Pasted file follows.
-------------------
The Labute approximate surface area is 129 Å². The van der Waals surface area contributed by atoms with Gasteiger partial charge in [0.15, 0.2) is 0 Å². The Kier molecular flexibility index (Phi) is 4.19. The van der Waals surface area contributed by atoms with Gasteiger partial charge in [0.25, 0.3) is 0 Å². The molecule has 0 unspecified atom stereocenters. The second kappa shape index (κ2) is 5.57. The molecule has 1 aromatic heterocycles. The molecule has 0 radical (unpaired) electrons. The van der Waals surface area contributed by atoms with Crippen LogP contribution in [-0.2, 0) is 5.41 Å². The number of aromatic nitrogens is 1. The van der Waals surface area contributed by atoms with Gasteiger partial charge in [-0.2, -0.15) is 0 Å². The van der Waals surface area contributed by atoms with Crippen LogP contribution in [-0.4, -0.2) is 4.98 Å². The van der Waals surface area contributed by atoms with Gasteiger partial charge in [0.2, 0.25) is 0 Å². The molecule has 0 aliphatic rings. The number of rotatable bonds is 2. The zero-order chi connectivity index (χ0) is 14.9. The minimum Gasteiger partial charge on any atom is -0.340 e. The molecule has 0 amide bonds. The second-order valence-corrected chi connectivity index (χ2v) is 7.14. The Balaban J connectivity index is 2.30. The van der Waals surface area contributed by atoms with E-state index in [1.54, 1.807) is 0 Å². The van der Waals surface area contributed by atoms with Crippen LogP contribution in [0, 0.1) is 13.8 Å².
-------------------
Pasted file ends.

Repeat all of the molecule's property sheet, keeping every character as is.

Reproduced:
The Labute approximate surface area is 129 Å². The van der Waals surface area contributed by atoms with Gasteiger partial charge in [0.15, 0.2) is 0 Å². The Kier molecular flexibility index (Phi) is 4.19. The van der Waals surface area contributed by atoms with Gasteiger partial charge in [0.25, 0.3) is 0 Å². The molecule has 0 unspecified atom stereocenters. The second kappa shape index (κ2) is 5.57. The molecule has 1 aromatic heterocycles. The molecule has 0 radical (unpaired) electrons. The van der Waals surface area contributed by atoms with Crippen LogP contribution in [-0.2, 0) is 5.41 Å². The number of aromatic nitrogens is 1. The van der Waals surface area contributed by atoms with Gasteiger partial charge in [-0.2, -0.15) is 0 Å². The van der Waals surface area contributed by atoms with Crippen LogP contribution in [-0.4, -0.2) is 4.98 Å². The van der Waals surface area contributed by atoms with Gasteiger partial charge in [0.2, 0.25) is 0 Å². The molecule has 0 aliphatic rings. The number of rotatable bonds is 2. The zero-order chi connectivity index (χ0) is 14.9. The minimum Gasteiger partial charge on any atom is -0.340 e. The molecule has 0 amide bonds. The second-order valence-corrected chi connectivity index (χ2v) is 7.14. The Balaban J connectivity index is 2.30. The van der Waals surface area contributed by atoms with E-state index in [1.54, 1.807) is 0 Å². The van der Waals surface area contributed by atoms with Crippen LogP contribution in [0, 0.1) is 13.8 Å².